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Royal Scots Navy
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| 1515, Scotland, United Kingdom|Andrew Wood of Largo Wikipedia
Sir Andrew Wood of Largo (died 1515) was a Scottish sea captain. Beginning as a merchant in Leith, he was involved in national naval actions and rose to become Lord High Admiral of Scotland. He was knighted c. 1495. He may have transported James III across the Firth of Forth to escape the rebels in 1488.
He superintended the rebuilding of Dunbar Castle in 1497.
One of Andrew's sons, John Wood was assassinated in 1570. Andrew Wood is the subject of the historical novel The Admiral by Nigel Tranter.
Wood began his naval career as a privateer under James III (reigned 1460-1488), and flourished under James IV (reigned 1488-1513). By 1489 he owned the Flower and the Yellow Carvel, both fighting ships, which fought and captured five English ships offshore near Dunbar. In response, the English launched a larger expedition the following year under Stephen Bull, which attacked Wood's ships in the Firth of Forth. The fight lasted two days (stopping only at night) and was watched by crowds in Edinburgh. Wood eventually triumphed, despite being outnumbered in ships and guns, and the English ships were captured. James IV knighted Wood following this battle, and allowed him to impress some of the captured English sailors, who later were put to work build the castle at Largo.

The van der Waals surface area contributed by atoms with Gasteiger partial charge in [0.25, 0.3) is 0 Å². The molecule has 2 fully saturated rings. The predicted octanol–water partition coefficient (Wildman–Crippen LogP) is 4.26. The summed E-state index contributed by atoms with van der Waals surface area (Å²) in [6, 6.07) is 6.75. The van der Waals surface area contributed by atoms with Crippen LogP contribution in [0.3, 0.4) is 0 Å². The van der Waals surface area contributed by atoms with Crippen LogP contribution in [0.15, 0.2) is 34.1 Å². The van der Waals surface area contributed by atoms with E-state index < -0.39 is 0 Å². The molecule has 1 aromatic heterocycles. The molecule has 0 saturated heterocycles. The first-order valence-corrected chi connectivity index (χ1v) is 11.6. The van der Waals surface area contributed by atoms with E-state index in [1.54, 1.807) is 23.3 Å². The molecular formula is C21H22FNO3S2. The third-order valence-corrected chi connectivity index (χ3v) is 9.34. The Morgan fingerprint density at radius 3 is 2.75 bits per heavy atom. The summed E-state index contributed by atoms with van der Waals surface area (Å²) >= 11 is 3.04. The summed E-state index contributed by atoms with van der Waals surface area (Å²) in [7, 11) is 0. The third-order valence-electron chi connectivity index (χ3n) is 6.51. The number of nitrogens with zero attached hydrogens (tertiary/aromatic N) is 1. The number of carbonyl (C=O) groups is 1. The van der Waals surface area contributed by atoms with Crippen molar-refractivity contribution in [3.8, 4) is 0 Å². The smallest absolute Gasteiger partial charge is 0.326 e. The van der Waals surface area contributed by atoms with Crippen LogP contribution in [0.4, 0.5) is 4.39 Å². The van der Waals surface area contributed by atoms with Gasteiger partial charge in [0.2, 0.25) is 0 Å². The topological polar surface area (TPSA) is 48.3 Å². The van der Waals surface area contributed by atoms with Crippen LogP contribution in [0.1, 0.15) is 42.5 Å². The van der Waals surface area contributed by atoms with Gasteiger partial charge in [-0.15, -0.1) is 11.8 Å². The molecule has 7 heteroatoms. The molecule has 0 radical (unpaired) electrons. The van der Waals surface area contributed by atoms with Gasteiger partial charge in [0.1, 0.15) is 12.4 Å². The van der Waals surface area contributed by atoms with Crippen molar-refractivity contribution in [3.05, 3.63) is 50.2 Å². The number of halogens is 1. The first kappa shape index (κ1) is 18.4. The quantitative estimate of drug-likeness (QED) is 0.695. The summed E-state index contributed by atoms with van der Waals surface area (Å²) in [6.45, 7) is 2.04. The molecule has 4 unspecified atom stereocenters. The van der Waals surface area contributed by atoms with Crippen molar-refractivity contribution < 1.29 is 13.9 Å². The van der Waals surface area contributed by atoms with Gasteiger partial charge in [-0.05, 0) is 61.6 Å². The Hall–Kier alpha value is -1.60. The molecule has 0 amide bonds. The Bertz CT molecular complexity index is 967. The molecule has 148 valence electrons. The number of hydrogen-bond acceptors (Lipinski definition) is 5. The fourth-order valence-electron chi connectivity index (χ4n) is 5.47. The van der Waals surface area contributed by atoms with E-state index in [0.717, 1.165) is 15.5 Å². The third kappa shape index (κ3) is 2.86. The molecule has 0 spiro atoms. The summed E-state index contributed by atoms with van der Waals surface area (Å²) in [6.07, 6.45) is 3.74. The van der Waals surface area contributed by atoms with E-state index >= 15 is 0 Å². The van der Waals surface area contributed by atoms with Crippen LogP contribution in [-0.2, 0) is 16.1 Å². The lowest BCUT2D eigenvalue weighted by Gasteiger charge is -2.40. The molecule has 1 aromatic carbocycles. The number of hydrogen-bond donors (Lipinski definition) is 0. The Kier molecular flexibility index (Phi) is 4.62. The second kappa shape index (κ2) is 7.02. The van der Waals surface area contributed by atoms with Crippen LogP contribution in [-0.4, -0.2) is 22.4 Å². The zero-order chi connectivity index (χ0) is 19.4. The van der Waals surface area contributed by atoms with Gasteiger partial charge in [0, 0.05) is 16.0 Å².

Sir Andrew was the first Captain of James IV's carrack, the Great Michael, which when constructed was the largest ship in Christendom.